Monday, September 11, 2006

The Anniversary

Today marks the anniversary of a terrible tragedy in our history when violence struck a nation. Yes, thirty-three years ago Chilean President Salvador Allende was assassinated.

Five years ago, of course, a significant event occurred in New York City; and today is almost the anniversary. Yes, on 9/10/2001, the family of Chilean General Rene Schneider filed a lawsuit against former Secretary of State Henry Kissinger, accusing him and others of complicity in Schneider’s assassination. The suit didn’t get much coverage, however. The next day, it was pushed off the front page by major national security stories.

General Schneider was a strong supporter of Chile’s constitution, so he opposed military action against then president-elect Allende to keep him out of office. Schneider wasn’t supposed to die; the plan was to kidnap him. But when his car was ambushed on October 22, 1970, he drew a pistol to defend himself and was shot several times at point-blank range. Allende became President in November.

The United States spent a lot of money trying to prevent Allende’s election and worked diligently to undermine his government. The U.S. attacked Chile’s economy with measures designed — in President Nixon’s memorable phrase — “to make the economy scream.” Two groups within the military, aided by the U.S., organized a coup; and Allende was finally eliminated by gunfire on September 11, 1973.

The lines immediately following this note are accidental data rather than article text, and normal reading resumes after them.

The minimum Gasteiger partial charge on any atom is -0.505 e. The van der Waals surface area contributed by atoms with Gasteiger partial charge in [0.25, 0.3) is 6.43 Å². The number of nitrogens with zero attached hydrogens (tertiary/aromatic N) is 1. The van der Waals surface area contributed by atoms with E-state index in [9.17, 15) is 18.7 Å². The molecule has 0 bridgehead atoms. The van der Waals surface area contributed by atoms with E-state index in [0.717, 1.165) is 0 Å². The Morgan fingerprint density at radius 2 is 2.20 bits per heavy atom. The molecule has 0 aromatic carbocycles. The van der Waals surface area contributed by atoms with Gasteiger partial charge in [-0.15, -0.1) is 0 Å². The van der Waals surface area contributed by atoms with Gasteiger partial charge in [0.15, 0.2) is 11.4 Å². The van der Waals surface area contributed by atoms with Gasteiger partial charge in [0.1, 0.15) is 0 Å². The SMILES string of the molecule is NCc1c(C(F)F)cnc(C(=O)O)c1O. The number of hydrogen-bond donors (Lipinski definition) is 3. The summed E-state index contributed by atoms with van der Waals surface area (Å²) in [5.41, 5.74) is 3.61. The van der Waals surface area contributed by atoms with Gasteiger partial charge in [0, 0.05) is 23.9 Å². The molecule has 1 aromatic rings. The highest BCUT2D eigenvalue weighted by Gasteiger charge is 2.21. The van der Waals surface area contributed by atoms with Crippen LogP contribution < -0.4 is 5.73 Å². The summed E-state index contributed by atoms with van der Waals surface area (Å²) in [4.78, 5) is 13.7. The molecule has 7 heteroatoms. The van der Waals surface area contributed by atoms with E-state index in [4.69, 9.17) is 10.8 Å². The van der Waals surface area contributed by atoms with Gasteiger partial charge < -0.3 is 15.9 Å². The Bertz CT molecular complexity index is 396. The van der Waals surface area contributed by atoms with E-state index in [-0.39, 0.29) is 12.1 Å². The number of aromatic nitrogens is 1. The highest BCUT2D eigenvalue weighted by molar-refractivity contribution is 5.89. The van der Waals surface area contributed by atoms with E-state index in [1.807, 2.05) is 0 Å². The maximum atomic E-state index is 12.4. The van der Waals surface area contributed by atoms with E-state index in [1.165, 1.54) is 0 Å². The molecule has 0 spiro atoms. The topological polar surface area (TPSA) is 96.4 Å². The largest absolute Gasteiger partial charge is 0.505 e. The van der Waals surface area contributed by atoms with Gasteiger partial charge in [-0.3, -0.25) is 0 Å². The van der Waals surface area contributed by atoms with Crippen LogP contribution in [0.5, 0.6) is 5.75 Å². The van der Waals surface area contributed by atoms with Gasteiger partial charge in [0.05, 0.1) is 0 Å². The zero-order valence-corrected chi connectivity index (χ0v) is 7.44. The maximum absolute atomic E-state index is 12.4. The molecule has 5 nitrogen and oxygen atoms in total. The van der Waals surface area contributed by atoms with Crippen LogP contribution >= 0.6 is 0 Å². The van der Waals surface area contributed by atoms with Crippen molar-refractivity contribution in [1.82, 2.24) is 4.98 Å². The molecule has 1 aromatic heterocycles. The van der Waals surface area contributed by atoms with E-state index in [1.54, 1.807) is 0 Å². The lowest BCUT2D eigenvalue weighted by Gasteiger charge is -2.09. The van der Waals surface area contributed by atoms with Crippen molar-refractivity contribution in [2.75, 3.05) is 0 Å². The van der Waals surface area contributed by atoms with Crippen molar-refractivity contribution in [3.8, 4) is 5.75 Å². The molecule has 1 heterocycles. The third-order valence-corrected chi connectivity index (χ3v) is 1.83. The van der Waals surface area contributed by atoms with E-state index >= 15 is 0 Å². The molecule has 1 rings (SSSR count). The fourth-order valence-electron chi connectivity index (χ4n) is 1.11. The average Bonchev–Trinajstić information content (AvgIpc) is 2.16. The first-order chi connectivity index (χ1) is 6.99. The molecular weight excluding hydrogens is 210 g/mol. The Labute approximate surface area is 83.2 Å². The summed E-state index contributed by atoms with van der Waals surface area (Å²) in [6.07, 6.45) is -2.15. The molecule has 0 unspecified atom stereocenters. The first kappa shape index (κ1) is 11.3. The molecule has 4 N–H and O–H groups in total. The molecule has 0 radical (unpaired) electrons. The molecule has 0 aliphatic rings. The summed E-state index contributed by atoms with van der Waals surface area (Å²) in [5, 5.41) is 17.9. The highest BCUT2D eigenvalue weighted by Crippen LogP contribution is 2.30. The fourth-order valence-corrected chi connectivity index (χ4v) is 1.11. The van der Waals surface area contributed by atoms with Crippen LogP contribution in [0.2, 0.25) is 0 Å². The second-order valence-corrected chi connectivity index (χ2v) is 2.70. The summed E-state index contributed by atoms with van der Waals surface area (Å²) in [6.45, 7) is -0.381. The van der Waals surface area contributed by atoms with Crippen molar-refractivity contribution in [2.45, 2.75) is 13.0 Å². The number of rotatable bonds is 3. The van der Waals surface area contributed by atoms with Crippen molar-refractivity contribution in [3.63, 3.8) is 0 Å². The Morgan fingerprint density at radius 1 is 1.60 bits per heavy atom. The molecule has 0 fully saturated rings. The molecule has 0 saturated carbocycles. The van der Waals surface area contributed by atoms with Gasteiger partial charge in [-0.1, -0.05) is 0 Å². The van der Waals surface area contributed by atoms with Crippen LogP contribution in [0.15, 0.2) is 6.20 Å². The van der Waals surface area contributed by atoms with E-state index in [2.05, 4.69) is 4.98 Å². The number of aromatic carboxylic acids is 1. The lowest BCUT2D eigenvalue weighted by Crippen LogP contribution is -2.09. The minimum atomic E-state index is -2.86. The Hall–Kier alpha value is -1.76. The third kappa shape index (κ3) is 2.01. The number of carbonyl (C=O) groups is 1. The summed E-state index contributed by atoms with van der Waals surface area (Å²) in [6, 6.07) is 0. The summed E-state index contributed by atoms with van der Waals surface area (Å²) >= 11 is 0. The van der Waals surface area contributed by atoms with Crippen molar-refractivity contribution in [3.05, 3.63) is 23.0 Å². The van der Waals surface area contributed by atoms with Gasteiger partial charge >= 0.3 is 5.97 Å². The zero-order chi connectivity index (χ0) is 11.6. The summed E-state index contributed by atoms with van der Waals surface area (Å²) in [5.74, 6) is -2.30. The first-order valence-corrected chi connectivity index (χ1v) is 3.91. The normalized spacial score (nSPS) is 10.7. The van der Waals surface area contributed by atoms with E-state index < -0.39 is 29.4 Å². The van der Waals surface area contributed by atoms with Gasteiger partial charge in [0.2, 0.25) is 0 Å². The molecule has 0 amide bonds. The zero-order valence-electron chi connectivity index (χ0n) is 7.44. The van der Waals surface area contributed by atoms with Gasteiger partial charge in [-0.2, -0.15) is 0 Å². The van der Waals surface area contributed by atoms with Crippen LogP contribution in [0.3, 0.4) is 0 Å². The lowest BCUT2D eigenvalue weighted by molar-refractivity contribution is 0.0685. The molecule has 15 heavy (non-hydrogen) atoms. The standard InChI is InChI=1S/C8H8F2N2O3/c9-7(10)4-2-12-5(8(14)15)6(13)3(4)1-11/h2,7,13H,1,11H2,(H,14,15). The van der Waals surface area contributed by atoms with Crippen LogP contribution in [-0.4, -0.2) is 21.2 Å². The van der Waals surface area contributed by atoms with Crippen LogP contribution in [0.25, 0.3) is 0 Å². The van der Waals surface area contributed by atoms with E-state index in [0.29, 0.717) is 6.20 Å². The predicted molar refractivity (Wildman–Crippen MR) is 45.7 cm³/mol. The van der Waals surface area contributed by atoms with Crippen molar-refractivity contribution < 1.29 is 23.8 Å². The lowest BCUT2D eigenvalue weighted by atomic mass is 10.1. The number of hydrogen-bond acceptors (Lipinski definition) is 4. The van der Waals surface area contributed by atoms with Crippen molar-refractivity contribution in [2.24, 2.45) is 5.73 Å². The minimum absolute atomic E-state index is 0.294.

(The Schneider lawsuit wasn't Kissinger's only problem in 2001. He took a trip to France that year and found himself confronted one evening by police officers bearing a request for answers to certain inquiries. Apparently, France has some questions about U.S. involvement in the Allende coup, which led to the murder of French citizens in Chile. So Kissinger flew to Italy. It seems that Kissinger may never be able to visit France again without risking arrest.)

September 11 also happens to be the anniversary of another historic occasion — this one in a theater in Johannesburg, South Africa. In 1906, before an audience of three thousand, Mahatma Gandhi proposed a strategy of nonviolent resistance against South Africa’s racist policies. Twenty-four years later, Gandhi ignited India's nonviolent resistance to British rule.

Happy Anniversary.

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